Altered States of America … A Bit More Info

Well, the teaser post yesterday seems to have sparked some interest. Now I want to give a little more information to keep from overselling it – yes, my brilliant marketing plan is to get people interested in something and then quickly douse that interest. Seriously, though, I don’t want people buying NOD 9 and then being disappointed because they though it was going to be something it was not. So …

Altered States of America
This article is part of a loose “series” of articles I’m calling Campaign Sketchbook. They are intended to be just that – an idea for a campaign with a few details sketched in, but overall leaving most of the work to the prospective Referee. ASA is not is a fully fleshed out campaign or game of Napoleonic fantasy with all the trimmings, although maybe it will be at some point. For now, it is an 8 page article with the following:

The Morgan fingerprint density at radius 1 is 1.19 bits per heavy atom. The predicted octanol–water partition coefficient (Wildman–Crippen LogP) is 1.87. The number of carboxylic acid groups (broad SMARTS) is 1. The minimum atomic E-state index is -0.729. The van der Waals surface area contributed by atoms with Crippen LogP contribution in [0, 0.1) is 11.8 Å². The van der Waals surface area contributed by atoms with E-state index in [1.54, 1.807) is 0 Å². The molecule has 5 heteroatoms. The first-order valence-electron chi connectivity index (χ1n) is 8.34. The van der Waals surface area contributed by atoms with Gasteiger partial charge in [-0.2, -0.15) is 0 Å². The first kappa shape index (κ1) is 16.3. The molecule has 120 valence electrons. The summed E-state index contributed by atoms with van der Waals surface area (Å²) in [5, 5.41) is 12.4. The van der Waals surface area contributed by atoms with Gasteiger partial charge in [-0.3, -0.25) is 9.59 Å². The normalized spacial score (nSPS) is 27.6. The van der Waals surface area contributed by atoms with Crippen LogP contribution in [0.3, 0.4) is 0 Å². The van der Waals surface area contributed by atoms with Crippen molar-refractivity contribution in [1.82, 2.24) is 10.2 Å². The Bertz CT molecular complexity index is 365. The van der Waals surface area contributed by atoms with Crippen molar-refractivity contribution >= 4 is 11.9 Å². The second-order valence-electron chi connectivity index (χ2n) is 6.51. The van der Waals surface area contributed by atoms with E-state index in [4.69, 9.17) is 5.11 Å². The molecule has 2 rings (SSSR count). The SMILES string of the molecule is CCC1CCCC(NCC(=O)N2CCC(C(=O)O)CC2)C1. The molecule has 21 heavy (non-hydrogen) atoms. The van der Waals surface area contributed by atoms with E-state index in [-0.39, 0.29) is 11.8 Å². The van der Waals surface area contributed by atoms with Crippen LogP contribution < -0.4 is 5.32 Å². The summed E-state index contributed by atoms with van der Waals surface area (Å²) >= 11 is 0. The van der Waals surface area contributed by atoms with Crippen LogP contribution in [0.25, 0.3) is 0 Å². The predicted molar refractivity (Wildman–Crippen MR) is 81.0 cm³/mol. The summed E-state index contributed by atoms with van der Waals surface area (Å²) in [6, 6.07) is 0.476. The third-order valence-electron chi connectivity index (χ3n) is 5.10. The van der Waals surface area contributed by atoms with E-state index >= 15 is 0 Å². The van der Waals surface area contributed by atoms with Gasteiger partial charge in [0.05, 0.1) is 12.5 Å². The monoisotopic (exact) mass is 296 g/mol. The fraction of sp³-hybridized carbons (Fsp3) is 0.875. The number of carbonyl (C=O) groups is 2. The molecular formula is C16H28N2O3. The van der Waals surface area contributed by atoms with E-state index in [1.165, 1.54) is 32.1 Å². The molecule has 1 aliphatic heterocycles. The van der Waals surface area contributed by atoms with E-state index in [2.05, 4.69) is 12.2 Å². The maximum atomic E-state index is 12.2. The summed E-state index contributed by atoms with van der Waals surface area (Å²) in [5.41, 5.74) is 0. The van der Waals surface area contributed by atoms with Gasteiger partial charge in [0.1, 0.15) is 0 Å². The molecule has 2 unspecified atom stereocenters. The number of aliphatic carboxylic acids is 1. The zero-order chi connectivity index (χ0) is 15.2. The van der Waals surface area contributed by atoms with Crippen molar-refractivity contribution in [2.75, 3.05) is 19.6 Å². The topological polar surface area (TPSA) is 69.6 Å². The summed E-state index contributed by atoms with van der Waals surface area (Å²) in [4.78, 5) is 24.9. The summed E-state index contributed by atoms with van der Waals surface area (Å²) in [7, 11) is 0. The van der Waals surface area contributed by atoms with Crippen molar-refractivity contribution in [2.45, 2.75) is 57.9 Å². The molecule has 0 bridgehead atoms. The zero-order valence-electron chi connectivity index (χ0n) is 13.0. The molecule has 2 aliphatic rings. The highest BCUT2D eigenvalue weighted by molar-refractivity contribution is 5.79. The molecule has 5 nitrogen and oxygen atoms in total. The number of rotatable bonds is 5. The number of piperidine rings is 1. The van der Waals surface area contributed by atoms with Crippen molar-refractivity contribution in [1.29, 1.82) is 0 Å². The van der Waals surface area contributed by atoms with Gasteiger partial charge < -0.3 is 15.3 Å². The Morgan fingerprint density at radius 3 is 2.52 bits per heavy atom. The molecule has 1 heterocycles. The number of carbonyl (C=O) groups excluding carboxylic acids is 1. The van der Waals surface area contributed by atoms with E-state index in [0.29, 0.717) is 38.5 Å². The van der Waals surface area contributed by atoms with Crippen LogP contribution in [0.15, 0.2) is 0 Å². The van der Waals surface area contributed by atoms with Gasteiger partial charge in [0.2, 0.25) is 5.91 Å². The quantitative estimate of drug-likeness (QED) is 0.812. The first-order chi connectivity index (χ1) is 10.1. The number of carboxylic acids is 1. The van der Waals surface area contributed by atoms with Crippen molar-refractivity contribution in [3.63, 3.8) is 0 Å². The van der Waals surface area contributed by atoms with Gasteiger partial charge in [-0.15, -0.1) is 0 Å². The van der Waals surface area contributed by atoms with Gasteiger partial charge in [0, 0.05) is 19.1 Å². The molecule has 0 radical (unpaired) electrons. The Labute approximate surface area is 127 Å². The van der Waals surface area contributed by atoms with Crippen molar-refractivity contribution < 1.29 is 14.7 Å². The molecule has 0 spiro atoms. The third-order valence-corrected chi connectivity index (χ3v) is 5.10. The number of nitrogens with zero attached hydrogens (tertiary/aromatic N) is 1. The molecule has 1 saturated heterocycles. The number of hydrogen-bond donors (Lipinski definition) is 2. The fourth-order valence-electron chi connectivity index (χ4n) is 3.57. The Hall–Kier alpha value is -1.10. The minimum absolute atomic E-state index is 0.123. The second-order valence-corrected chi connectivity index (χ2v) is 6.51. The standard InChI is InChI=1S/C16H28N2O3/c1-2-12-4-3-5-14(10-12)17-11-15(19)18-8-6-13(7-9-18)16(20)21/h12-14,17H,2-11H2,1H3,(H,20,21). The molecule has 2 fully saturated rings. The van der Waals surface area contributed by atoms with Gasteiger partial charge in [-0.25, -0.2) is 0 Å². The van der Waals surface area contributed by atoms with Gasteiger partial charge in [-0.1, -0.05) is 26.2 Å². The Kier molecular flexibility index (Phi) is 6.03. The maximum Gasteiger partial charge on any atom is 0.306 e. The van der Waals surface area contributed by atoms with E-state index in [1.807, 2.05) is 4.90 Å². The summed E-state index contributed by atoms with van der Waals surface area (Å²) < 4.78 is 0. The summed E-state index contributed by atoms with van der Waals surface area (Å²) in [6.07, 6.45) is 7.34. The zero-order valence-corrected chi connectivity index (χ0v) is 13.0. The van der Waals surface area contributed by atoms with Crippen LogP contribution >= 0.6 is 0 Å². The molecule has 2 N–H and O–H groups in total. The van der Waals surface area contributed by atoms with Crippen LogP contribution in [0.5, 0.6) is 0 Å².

The campaign concept. In this case, wilderness delving in a Napoleonic milieu set in a North American continent divided between a number of quarrelsome nations – i.e. no United States, but independent nations like the Commonwealth of Massachusetts and the Texas Republic.

The inspiration – well, I’ve always had an interest in this sort of thing. I think the first “wargame” I ever played was one of my own invention, where I took a map in a coloring book that showed the growth of the United States (i.e. Original colonies, Northwest Territories, Louisiana Purchase, Gadsen Purchase, etc), pretended they were all separate countries, and then devised some manner of them fighting battles and expanding their territory. This idea popped back into my head when I watched an episode of How the States Got Their Shapes. I knew that I wanted to do a blog post about the show (which originated from this blog, apparently), because I liked it, but I had other things to do so I put it on the back burner. In planning NOD 9, I realized I needed another article, and so I thought about exploring the idea of a USA with different borders and city names, and tried to find a way to make it relevant to role playing games.